Jessica finally agrees to take the case and the two of them search Antoine’s apartment and learn that he left willingly. They eventually discover information that leads them to him: he’s a sucker who applies for tons of contests. Jessica uses this to call and tell him that he won an Xbox and draw him out of hiding. Jessica and Luke follow “Antoine” (an imposter using his cell phone) back to a warehouse full of pot plants (“Sweet Christmas!”), where they discover that Antoine has decided to become an “entrepreneur.” They grab him and prepare to return him to his sister, but they are attacked by the loan shark and his goons, and Luke and Jessica need to fight them all off. This is the first time we really get to see either of these characters fighting, and it does not disappoint. They are both much more of brawlers than martial artists like Daredevil, so they are just throwing guys across the room and punching them like crazy. Near the end of the fight Jessica takes Antoine out, leaving Luke to finish off the thugs, something he’s not overly happy about. I do think that under other circumstances that would still have been the smart play—leave the dude with unbreakable skin to keep them occupied while the chick without unbreakable skin secures the target—but in these circumstances Jessica’s intention is actually to deliver Antoine and receive the “payment” from his sister before Luke can get it. Luke is (justifiably) upset at this, and becomes all the more upset when he sees the file, which shows that the bus driver was drunk the night that Reva died, and that the driver’s brother covered it up so he could keep driving. This whole case is pretty interesting, particularly what it demonstrates of Jessica’s and Luke’s abilities. However, the payoff of the plotline is probably the best part of the entire episode.
We see Luke on the same bus which he thinks killed Reva, driven by the same driver. He waits until the bus is empty at the end of the route, and menacingly confronts the driver. The driver realizes that he’s the woman’s husband and pleads for mercy, claiming that he hasn’t touched alcohol since that night and has been trying to atone for what he’d done. However, Luke is having none of it and throws the man through the windshield onto the pavement. He’s just about ready to kill him when Jessica shows up and tells the driver to run. Luke turns on her in confusion, and she finally has to explain that she was the one who killed Reva by punching her full-force so that her heart stopped. Luke is shocked at the revelation, then horrified to learn he’d slept with the woman who killed his wife. Jessica for her part is devastated to have had to tell her secret and by Luke’s rejection of her, so soon after he had told her that he believed her story about Kilgrave and wanted to help her defeat him. In that earlier scene he told her she was not a “piece of sh*t;” in this scene he takes that back and calls her a “piece of sh*t” before walking off and leaving her alone. I found this scene to be the most powerful of this episode, and one of the most powerful of the season: Luke is essentially an externalization of Jessica’s own self-loathing over what happened while she was under Kilgrave’s control. Here’s this man that she felt particularly drawn towards and who seemed to be on her side but who abandons her when he finds out the depths of what Kilgrave made her do. Overall, this was a really well-done scene.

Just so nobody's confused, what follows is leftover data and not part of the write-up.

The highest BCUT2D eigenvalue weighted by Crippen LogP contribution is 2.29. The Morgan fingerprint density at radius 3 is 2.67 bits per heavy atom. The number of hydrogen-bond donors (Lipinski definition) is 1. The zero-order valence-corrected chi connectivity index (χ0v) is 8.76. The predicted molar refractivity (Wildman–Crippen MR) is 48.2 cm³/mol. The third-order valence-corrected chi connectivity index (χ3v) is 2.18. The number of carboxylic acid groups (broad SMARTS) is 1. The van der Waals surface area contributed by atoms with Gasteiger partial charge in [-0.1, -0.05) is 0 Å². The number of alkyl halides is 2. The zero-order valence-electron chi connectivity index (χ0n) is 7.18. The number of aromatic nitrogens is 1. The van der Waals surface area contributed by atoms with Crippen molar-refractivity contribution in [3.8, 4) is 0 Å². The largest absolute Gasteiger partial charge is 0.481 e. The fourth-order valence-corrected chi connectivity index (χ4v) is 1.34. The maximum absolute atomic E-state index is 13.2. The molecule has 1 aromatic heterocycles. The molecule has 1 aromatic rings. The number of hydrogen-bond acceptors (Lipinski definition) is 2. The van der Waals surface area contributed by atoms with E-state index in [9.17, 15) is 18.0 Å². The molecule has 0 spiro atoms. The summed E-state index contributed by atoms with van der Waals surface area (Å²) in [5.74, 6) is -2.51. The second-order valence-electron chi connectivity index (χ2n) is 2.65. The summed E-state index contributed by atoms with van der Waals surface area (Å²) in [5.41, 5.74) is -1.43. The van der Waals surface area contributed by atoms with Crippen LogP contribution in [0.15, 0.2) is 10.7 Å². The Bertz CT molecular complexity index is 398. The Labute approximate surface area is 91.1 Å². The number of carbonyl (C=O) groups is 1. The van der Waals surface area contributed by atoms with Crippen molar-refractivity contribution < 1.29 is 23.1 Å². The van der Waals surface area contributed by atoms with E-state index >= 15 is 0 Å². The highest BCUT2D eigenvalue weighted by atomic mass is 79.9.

The rest of the episode does a lot to set things in motion for future episodes. In the first place, Jessica discovers that Hope is pregnant with Kilgrave’s baby and does not want to keep it because it serves as a constant reminder of what he did (which actually does not hold true for all rape victims, but I digress). Jessica agrees to help her get an abortion, which she arranged for with Hogarth. While waiting with Hope for the pills to take effect, Hogarth asks the nurse to have the dead baby sent to a particular lab, which the nurse questions. At the time I assumed that Hogarth was looking for DNA evidence that Kilgrave fathered the baby (evidence that he raped Hope), but thought that a more sinister motivation could be possible. This plot thread does come up later in the season, and it’s a bit of a doozy.
Meanwhile, Malcolm decides to join the Kilgrave Victims’ Support Group as a way to cope with everything that happened to him under Kilgrave’s control. I really like Malcolm’s character; it seems like every superhero needs a non-powered friend or two to keep them grounded: Iron Man has Happy, Captain America has Bucky/Peggy/Sharon, Thor has Jane, and Daredevil has Foggy and Karen. For Jessica, Malcolm and Trish both seem to serve this role, which is important because both of them see her as a hero while she herself does not. Malcolm and Trish are the ones who push her to fight against Kilgrave and to keep doing the right thing. On top of that, Malcolm offers a counter-example to Jessica: he suffered almost as much at the hands of Kilgrave, but he chooses to work through the experience and even uses it to help other people.
I really enjoyed this episode, particularly how it upped the emotional ante for Jessica. I’m disappointed that this (spoiler) removes Luke from the series for several episodes, but it also feels very “earned” for him to take time to himself after learning about Jessica killing Reva. The Easter eggs for Nighthawk and White Tiger were both pretty cool, and especially the fact that White Tiger now actually exists (in some form) in the MCU. There is some fun action and a lot of emotion. Watching Jessica and Luke fight together really makes me excited to see them fight together again, possibly in Luke Cage and almost certainly in The Defenders.
What did you think of this episode? Do you want to see White Tiger and/or Nighthawk in The Defenders or another Marvel Netflix series? Let me know in the comments!